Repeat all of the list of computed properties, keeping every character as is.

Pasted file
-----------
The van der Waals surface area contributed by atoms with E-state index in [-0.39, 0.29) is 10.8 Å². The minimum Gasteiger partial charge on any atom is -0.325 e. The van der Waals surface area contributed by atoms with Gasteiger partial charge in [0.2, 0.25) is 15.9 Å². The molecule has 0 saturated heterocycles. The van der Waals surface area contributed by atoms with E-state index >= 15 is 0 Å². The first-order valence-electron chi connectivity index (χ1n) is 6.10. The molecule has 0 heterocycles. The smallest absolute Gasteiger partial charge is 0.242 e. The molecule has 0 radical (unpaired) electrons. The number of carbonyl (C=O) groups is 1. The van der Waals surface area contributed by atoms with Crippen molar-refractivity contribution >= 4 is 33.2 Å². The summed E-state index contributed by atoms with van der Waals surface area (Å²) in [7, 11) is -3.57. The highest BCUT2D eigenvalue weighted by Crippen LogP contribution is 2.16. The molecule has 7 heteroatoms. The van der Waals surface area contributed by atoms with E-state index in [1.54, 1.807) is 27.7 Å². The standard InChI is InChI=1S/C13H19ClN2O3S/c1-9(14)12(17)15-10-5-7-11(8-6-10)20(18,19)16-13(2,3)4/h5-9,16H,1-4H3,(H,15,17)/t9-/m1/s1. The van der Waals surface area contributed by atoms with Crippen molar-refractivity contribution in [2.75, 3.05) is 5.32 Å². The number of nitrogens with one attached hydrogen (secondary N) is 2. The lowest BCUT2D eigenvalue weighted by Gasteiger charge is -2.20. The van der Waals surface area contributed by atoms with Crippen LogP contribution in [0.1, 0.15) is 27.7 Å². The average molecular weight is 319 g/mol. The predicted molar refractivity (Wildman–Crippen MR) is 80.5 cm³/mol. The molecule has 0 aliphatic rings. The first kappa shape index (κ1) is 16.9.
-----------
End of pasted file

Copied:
The van der Waals surface area contributed by atoms with E-state index in [-0.39, 0.29) is 10.8 Å². The minimum Gasteiger partial charge on any atom is -0.325 e. The van der Waals surface area contributed by atoms with Gasteiger partial charge in [0.2, 0.25) is 15.9 Å². The molecule has 0 saturated heterocycles. The van der Waals surface area contributed by atoms with E-state index >= 15 is 0 Å². The first-order valence-electron chi connectivity index (χ1n) is 6.10. The molecule has 0 heterocycles. The smallest absolute Gasteiger partial charge is 0.242 e. The molecule has 0 radical (unpaired) electrons. The number of carbonyl (C=O) groups is 1. The van der Waals surface area contributed by atoms with Crippen molar-refractivity contribution >= 4 is 33.2 Å². The summed E-state index contributed by atoms with van der Waals surface area (Å²) in [7, 11) is -3.57. The highest BCUT2D eigenvalue weighted by Crippen LogP contribution is 2.16. The molecule has 7 heteroatoms. The van der Waals surface area contributed by atoms with E-state index in [1.54, 1.807) is 27.7 Å². The standard InChI is InChI=1S/C13H19ClN2O3S/c1-9(14)12(17)15-10-5-7-11(8-6-10)20(18,19)16-13(2,3)4/h5-9,16H,1-4H3,(H,15,17)/t9-/m1/s1. The van der Waals surface area contributed by atoms with Crippen molar-refractivity contribution in [2.75, 3.05) is 5.32 Å². The number of nitrogens with one attached hydrogen (secondary N) is 2. The lowest BCUT2D eigenvalue weighted by Gasteiger charge is -2.20. The van der Waals surface area contributed by atoms with Crippen LogP contribution in [0.1, 0.15) is 27.7 Å². The average molecular weight is 319 g/mol. The predicted molar refractivity (Wildman–Crippen MR) is 80.5 cm³/mol. The molecule has 0 aliphatic rings. The first kappa shape index (κ1) is 16.9.